Tuesday, 29 November 2016

Book Purchases - November 2016

I was pretty darn good when it came to buying books in November. Considering I took an annual trip to North Bay and visited Allison the Bookman, I only bought 9 books this month. I think the fact that I was trying to travel very light this trip, that I only bought 3 books at Allison's. Three of the books purchased have already been highlighted as parts of my 2017 Reading Challenges, so I'll only mention them in passing and provide a link to the write-up on the applicable pages.

1. The Deerslayer by James Fenimore Cooper. I bought this at Nearly New Books in Comox and plan to make it one of my first two Classic reads in 2017. This the link to the synopsis. You can find it under the Classics heading.

2. Fingersmith by Sarah Waters. This is one of two books I bought in November that I plan to read in my New Fiction group. I purchased it at 2nd Page Books in Courtenay.

3. The Member of the Wedding by Carson McCullers. I purchased this at Nearly New Books. This is the link for the synopses of this book and Fingersmith.

4. Anathem by Neil Stephenson. - I found this at Nearly New Books. I had been looking for a book by Stephenson as I'd seen his name listed in various other Science Fiction books I've read.

"For ten years Fraa Erasmas, a young avout, has lived in a cloistered sanctuary for mathematicians, scientists, and philosophers, protected from the corrupting influences of the outside world. But before the week is out, both the existence he abandoned and the one he embraced will stand poised on the brink of cataclysmic change - and Erasmas will become a major player in a drama that will determine the future of his world, as he follows his destiny to the most inhospitable corners of the planet... and beyond."

5. Gently By the Shore by Alan Hunter. This is the 2nd book in the George Gently mystery series. I've read the first and have been looking for the 2nd book for awhile. I finally ordered it from Goldstone Books.

"In a British seaside holiday resort at the height of the season, you would expect to find a promenade and a pier, maybe some donkeys, kiss-me-quick hats, candyfloss, and kids building sandcastles. You would not expect to find a  naked corpse, punctured with stab wounds, lying on the sand.
Chief Inspector George Gently is called in to investigate the disturbing murder. The case needs to be wrapped up quickly to calm the nerves of concerned holidaymakers. No one wants to think there is a maniac on the loose in the town but with no clothes or identifying marks on the body, Gently has a tough time establishing who the victim is, let alone finding the killer.
In the meantime, who knows where or when the murderer might strike again?"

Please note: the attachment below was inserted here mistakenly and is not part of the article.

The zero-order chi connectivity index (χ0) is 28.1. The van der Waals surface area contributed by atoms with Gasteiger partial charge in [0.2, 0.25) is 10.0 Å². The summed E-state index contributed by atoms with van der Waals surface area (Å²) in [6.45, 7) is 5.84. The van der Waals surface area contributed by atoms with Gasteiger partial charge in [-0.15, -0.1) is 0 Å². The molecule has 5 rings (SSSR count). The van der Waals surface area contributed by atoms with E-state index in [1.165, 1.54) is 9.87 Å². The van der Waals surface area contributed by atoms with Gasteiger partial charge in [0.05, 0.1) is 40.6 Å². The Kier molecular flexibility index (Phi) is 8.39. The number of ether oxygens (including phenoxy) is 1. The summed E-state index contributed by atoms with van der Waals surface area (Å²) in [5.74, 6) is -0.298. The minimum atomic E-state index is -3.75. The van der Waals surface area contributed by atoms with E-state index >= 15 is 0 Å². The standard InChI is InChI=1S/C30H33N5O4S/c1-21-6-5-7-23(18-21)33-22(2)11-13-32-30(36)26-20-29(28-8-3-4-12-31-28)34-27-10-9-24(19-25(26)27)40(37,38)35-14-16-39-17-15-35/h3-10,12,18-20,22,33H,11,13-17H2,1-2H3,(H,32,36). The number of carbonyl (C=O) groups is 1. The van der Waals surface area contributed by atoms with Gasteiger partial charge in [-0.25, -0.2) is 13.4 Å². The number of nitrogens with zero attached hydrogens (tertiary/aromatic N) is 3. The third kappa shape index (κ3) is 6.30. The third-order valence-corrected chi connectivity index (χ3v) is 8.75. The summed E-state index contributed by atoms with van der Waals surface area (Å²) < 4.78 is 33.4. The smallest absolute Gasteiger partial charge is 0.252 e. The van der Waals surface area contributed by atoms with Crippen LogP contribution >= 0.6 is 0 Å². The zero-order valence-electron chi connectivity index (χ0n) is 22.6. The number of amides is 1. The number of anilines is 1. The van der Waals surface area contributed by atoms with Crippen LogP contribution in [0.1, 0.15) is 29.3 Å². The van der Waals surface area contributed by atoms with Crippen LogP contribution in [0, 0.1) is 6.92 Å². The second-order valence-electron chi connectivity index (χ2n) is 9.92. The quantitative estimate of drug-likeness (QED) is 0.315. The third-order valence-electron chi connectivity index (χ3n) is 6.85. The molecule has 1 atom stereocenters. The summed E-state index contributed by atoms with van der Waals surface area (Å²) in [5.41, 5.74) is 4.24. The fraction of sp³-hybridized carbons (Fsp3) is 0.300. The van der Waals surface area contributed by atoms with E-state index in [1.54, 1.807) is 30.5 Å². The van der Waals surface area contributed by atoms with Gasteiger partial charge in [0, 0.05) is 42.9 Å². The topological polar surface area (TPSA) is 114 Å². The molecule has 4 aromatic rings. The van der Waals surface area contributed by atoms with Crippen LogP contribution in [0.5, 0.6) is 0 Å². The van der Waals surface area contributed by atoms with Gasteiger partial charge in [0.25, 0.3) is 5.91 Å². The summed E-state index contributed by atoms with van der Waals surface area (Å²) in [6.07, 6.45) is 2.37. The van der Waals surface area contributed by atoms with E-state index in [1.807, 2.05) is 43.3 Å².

6. It's a Battlefield by Graham Greene. In the past few years, I've enjoyed reacquainting myself with Greene's writing. I've slowly been finding his earliest works. It's a Battlefield is his 3rd published work, originally published in 1934. I purchased this from Goldstone Books as well.

"Drover, a Communist bus-driver, has been sentenced to death for killing a policeman in a political riot because he thought the policeman was going to strike his wife.
A bitter irony hovers over the ensuing battles to save Drover: the Assistant Commissioner overworked and afraid of retirement; a paranoid Chief Clerk; Conder, a pathetic journalist living off his fantasies; a haunted Fabian economist; and pretty, promiscuous Kay - all have a part to play in his fate."

7. The Human Factor by Graham Greene. This is the 2nd Greene book I purchased in November, this one from Nearly New Books. It was one of his last works and sounds like an excellent spy novel.

"A leak is traced to a small sub-section of SIS, sparking off the inevitable security checks, tensions and suspicions. The sort of atmosphere, perhaps, where mistakes could be made?
For Maurice Castle - dull, but brilliant with files - it is the end of the line anyway, and it is time to retire to live peacefully with his African wife, Sarah.
To the lonely, isolated world of the Secret Service graham Greene brings his brilliance and perception, laying bare a machine that sometimes overlooks the subtle and secret motivations that impel us all."

8. Royal Flash by George MacDonald Fraser. This is the 2nd book in the Flashman series. I purchased it from Goldstone Books.

"In this second volume of The Flashman Papers, Flashman, the arch-cad and toady, matches his wits, his talents for deceit and malice, and above all his speed in evasion against the most brilliant European statesman and against the most beautiful and unscrupulous adventuress of the era. From London gaming-halls and English hunting-fields to European dungeons and throne-rooms, he is involved in a desperate succession of escapes, disguises, amours, and (when he cannot avoid them) hand-to-hand combats while the destiny of a continent rests on his broad and failing shoulders. Courtesans and prize-fighters, assassins and duellists, crowned heads and chambermaids crowd the pages of his memoirs, while old Flashy scuttles nimbly from cover to cover."